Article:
432 Park Avenue is the supertall that New Yorkers love to hate. From calling it the “oligarch’s erection” to spilling the beans about cracks in its facade, critics of the tallest residential building in the western hemisphere are quick to try to bring the tower down from its 1,400-foot pedestal. And strangely, its very own architect is the latest jump on the bandwagon.
The Post reports that Rafael Viñoly admitted at a Douglas Elliman talk last week that his creation “has a couple of screw-ups,” namely the window framing, which he blames on developer Harry Macklowe, and the tiny issue of “the interior design and layout.” (And The Real Deal has an entire roundup of zingers he delivered during the talk.)
Ironically, the tower’s defining feature is its windows, and Macklowe previously divulged that their rhythmic pattern was inspired by a Josef Hoffmann-designed trashcan. On every side of all 96 floors, there are six 10′ x 10′ windows, and though they form a nice exterior pattern, Viñoly isn’t pleased with how they’re thickly framed and waste space inside. Sources say Macklowe wanted the frames to highlight the Central Park views, but apparently tenants are already removing them. As for the interior design, helmed by Deborah Berke, Viñoly cites the bathrooms’ locations in the front of the units as one example of its shortcomings.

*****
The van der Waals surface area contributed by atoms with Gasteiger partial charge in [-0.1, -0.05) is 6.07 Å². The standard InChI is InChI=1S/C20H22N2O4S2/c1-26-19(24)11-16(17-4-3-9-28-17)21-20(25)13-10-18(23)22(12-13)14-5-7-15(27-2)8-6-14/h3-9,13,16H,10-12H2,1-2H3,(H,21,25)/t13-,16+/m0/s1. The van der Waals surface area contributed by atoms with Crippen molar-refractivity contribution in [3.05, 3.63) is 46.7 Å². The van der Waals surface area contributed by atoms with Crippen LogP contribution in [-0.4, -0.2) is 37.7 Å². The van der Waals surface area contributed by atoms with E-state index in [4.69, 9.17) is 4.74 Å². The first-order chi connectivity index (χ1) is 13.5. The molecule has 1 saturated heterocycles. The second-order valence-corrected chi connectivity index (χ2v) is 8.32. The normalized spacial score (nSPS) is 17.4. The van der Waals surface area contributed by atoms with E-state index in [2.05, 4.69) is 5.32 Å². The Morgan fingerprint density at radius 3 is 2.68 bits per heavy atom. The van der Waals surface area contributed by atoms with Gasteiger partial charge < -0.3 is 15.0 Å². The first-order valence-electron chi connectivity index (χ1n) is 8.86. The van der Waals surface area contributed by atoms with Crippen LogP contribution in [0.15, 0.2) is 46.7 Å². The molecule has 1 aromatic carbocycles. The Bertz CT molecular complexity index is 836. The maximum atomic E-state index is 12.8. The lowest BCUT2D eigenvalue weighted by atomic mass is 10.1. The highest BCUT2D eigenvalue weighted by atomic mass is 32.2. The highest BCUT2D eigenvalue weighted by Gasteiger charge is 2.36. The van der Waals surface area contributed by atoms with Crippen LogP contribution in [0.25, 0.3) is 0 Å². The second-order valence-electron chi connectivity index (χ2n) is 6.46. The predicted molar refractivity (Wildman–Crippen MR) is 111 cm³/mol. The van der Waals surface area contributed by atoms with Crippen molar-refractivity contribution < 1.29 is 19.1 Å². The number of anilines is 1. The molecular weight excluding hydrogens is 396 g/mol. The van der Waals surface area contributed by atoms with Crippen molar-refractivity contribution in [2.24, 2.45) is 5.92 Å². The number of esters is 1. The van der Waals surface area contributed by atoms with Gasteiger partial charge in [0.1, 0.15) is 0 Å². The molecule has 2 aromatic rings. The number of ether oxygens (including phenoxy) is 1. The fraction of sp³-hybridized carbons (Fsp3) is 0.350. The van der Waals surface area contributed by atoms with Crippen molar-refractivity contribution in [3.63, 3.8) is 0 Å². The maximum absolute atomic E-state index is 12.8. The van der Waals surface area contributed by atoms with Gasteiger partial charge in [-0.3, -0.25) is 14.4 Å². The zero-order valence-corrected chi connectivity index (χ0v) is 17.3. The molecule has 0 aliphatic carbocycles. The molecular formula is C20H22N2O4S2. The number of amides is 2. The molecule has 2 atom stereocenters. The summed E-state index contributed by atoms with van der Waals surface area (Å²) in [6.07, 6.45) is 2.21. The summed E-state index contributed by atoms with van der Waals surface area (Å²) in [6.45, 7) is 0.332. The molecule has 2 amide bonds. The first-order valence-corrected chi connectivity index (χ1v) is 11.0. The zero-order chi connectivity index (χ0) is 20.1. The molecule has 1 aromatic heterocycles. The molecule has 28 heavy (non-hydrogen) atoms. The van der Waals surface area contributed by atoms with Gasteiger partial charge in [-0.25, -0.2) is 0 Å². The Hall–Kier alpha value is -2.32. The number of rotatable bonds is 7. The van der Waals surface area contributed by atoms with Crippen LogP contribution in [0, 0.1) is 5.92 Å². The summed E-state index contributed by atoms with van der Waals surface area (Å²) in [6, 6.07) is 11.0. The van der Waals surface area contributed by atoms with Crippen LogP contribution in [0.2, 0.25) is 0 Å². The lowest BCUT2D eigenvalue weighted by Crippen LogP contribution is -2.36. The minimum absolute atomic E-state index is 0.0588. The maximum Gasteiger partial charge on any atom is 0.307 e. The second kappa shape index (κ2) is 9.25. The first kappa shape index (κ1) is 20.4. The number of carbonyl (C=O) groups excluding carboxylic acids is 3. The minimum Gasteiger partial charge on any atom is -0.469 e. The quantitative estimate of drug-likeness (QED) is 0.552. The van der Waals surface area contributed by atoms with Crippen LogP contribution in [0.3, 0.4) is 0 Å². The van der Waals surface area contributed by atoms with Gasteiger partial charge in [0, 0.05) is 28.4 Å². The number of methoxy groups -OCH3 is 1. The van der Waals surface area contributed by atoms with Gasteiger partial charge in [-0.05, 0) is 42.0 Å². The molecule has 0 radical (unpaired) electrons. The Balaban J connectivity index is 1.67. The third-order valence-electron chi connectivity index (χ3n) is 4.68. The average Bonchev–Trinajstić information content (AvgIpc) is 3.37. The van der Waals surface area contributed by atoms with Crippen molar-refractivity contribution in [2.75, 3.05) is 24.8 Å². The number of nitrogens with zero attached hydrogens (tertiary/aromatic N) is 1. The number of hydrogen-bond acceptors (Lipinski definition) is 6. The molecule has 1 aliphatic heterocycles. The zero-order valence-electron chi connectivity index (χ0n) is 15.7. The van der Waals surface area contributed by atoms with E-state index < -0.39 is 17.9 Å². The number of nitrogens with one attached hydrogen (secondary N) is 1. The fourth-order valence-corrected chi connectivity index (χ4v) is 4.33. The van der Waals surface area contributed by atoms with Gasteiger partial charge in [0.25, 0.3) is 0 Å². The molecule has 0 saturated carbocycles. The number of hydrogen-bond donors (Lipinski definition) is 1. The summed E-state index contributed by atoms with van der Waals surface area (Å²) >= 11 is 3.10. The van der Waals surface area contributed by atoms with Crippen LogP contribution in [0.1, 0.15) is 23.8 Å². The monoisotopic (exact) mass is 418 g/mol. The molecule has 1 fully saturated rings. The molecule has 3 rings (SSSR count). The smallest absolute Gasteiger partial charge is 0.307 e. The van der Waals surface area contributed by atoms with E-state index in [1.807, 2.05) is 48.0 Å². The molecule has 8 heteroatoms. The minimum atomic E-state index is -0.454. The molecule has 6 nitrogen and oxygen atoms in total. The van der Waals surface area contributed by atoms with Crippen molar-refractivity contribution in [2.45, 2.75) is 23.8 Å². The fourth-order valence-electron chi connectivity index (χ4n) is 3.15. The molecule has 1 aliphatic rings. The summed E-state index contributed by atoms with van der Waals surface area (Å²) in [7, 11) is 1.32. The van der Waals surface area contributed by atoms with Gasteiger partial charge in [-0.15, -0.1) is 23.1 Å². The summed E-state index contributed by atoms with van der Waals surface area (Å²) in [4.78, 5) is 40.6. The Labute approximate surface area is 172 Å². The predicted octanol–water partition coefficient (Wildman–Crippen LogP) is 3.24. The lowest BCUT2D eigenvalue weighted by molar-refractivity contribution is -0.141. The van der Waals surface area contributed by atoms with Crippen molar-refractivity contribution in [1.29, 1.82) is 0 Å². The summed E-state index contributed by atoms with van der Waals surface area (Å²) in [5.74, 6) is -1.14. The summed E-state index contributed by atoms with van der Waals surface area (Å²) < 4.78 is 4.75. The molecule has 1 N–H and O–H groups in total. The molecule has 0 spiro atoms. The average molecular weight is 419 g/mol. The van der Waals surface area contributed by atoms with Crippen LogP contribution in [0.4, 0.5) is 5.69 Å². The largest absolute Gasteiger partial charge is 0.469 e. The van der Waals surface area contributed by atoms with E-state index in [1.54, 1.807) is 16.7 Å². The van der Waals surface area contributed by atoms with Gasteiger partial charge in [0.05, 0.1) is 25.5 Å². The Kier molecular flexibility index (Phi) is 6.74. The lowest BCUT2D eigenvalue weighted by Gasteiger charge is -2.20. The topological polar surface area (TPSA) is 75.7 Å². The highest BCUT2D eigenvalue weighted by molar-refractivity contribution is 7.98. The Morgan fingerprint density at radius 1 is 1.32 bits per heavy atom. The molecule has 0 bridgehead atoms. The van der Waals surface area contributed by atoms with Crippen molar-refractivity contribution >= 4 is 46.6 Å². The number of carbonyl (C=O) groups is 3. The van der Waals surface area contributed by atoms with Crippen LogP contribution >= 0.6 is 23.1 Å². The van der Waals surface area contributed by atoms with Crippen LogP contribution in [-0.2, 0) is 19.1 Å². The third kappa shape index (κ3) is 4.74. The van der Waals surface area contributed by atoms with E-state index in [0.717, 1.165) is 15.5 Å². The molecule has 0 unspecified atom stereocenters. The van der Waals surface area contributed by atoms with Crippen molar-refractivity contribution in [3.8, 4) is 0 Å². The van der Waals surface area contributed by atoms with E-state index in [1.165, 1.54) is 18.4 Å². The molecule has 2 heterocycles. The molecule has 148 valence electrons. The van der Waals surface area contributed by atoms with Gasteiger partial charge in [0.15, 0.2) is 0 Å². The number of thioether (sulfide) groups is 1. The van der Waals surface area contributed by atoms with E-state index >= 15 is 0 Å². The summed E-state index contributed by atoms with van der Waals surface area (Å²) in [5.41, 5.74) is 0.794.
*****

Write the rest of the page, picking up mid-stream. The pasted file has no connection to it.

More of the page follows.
It should be noted that Viñoly and Macklowe are friends, though seemingly those who like to push each other’s buttons. Viñoly once described Macklowe as “a truck driver with an education in aesthetics,” and Macklowe has referenced the “penis envy” spearheading the city’s supertall race.
- Rafael Viñoly’s 432 Park Reportedly Showing Cracks in Its 1,400-Foot Facade
- A Trashcan Inspired the Design of Rafael Viñoly’s 432 Park Avenue
- New Yorker Book Review Calls 432 Park the Oligarch’s Erection
- All 432 Park Avenue coverage on 6sqft
Neighborhoods : Midtown East